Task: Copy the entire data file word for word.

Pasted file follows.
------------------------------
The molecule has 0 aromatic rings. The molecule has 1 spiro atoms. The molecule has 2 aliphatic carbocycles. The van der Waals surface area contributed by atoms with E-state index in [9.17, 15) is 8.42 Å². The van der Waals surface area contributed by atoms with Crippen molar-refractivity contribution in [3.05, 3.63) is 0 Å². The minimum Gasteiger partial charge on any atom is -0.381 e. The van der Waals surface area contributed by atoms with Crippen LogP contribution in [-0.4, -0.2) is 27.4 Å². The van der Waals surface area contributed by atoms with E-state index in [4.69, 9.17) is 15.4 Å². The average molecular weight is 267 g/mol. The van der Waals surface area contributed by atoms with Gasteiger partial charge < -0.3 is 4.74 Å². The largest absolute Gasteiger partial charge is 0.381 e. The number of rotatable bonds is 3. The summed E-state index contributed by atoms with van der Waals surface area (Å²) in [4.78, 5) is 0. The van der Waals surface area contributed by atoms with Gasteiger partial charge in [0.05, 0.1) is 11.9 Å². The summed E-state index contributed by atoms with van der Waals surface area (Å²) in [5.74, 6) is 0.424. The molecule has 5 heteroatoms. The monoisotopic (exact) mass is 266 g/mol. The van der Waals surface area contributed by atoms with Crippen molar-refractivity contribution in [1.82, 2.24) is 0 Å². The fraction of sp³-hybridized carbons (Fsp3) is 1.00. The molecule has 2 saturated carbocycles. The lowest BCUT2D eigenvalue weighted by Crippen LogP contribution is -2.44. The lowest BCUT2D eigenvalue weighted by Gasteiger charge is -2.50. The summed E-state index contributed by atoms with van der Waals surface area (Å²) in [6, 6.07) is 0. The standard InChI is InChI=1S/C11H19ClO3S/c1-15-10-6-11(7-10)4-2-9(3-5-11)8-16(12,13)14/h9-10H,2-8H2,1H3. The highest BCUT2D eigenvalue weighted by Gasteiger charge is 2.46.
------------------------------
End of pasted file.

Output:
The molecule has 0 aromatic rings. The molecule has 1 spiro atoms. The molecule has 2 aliphatic carbocycles. The van der Waals surface area contributed by atoms with E-state index in [9.17, 15) is 8.42 Å². The van der Waals surface area contributed by atoms with Crippen molar-refractivity contribution in [3.05, 3.63) is 0 Å². The minimum Gasteiger partial charge on any atom is -0.381 e. The van der Waals surface area contributed by atoms with Crippen LogP contribution in [-0.4, -0.2) is 27.4 Å². The van der Waals surface area contributed by atoms with E-state index in [4.69, 9.17) is 15.4 Å². The average molecular weight is 267 g/mol. The van der Waals surface area contributed by atoms with Gasteiger partial charge < -0.3 is 4.74 Å². The largest absolute Gasteiger partial charge is 0.381 e. The number of rotatable bonds is 3. The summed E-state index contributed by atoms with van der Waals surface area (Å²) in [4.78, 5) is 0. The van der Waals surface area contributed by atoms with Gasteiger partial charge in [0.05, 0.1) is 11.9 Å². The summed E-state index contributed by atoms with van der Waals surface area (Å²) in [5.74, 6) is 0.424. The molecule has 5 heteroatoms. The monoisotopic (exact) mass is 266 g/mol. The van der Waals surface area contributed by atoms with Crippen molar-refractivity contribution in [1.82, 2.24) is 0 Å². The fraction of sp³-hybridized carbons (Fsp3) is 1.00. The molecule has 2 saturated carbocycles. The lowest BCUT2D eigenvalue weighted by Crippen LogP contribution is -2.44. The lowest BCUT2D eigenvalue weighted by Gasteiger charge is -2.50. The summed E-state index contributed by atoms with van der Waals surface area (Å²) in [6, 6.07) is 0. The standard InChI is InChI=1S/C11H19ClO3S/c1-15-10-6-11(7-10)4-2-9(3-5-11)8-16(12,13)14/h9-10H,2-8H2,1H3. The highest BCUT2D eigenvalue weighted by Gasteiger charge is 2.46.